So what did the YBAs ever do for us? From the initial late 1980s hoo-ha about Damien Hirst and his little friends through to the RA Sensation exhibition and everything since, including the Young British Artists of that cohort becoming deeply collectable by young bankers, are we better as a nation? Are our lowish unemployment and interest rates, or the super-status of sterling attributable to the commercial drive of Charles Saatchi and the YBA's own dealer, the urbane yet modern Jay Jopling.
You could make a case for it. Contemporary art has always been a great engine of social mobility and, by extension, of regeneration. And the contemporary art market is wildly global, full of stealth-wealth people who say if it's Tuesday it must be Basel. And if you give more of those people the hots for London in 1996 on the grounds that they might sit next to, say, Gavin Turk at a dinner party, then you're halfway there.
You can see people limbering up to be nasty to be YBAs. Now they're breaking 40. Now they're well off. Now they're familiar brands and you can get a Hirst spot-painting print from the John Lewis art department in Welwyn Garden City.
Darling old Brian Sewell was having a go at Damien last week, bad-mouthing his collection at the Serpentine Gallery. But bitchy Brian was using two cruel old personal jabs.
Jab one says you were the new kid on the block once but you're not now. Sewell had established to his satisfaction, somehow, that no really young artist-type had the faintest knowledge of or respect for Lord Damien and his pals. As much influence as a bar of soap. And as for Damien's collection, well that was all deeply conventional for Brian. Tame. Banal. Something like that.
It's difficult being on that cusp in fashion. The point when you've had a fair few years where you're hot and in the money and then, stretching out ahead, more money still, but more competitors 15 years younger and the prospect of your cred, your personal redemption and vindication going up the chimney. Just like that. A tipping point, a blink. A however-did-we-take-him-seriously period when a sensibility suddenly looks just so wrong. Your original patron sells off your major work (did Charles Saatchi sell off his Hirsts as profit-taking or because they were going mouldy or what?)
I can't imagine Hirst anything but jaunty; it must be fun to have quite as many rooms as he's got in his giant Victorian country house. But it still sounds faintly 1970s pop star, and it can't be nice to be told you're not the influence you were.
I don't believe it, incidentally. It takes a while for things to work through in the real world and I think Damien and Tracey, Gavin and Sarah and all their friends have never been so embedded, meaning they're inside ordinary heads, altering the view out of the window.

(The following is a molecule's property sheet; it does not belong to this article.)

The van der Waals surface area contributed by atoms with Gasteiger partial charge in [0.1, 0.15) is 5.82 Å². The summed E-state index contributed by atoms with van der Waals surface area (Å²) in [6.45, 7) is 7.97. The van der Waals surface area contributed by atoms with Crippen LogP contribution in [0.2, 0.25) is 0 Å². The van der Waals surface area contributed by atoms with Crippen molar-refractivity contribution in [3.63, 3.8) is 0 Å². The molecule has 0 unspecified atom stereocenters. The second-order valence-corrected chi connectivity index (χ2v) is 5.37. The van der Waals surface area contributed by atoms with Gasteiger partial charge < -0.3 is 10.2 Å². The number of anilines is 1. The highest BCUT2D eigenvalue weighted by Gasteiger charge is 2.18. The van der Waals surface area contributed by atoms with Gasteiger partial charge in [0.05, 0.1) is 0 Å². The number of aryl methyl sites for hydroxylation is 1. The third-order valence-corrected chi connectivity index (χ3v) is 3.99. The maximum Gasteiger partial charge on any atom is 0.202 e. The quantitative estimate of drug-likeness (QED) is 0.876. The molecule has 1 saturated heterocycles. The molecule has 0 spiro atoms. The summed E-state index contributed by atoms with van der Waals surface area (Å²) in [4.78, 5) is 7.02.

And it'd be interesting to see just how much impact they've had on TV commercials over the past 15 years. There are bound to be sliced animals in tanks and artless collections of girl-stuff in charity ads, and other less obvious influences. The odd flayed muscle here and there. You remember someone said it'd just been taken from the medical model original and scaled up.
There's no question the latest Benylin commercial's straight down to Damien. You'll remember the Big Plastic medical man - its proper art name was Hymn. There it was at Tate Modern, a huge version of those opened-up pink plastic men you saw in medical supplies shops round Harley Street. Half the skin stripped off the face so you saw the muscles and eye sockets. And the chest and stomach opened up to show the organs.
Benylin's got a figure just like that, on a laboratory bench. Then he sneezes massively and starts talking about what's wrong with him. He takes his face off and keeps talking animatedly. Then he's taking out a slice of brain, so you can see right through to show the essentials seat of the ailment. The hypothalamus. "This blue bit here." It's the part that's normally rendered in uninspiring computer graphics in modest patent medicine advertising.
But Benylin's more effective than anything else over the counter, so they're saying; it brings your temperature down. The whole idea, says the excitable plasticated man, is to make you feel altogether more human. But down in deepest Bucks or Berks, how does that leave Damien feeling?Reuse content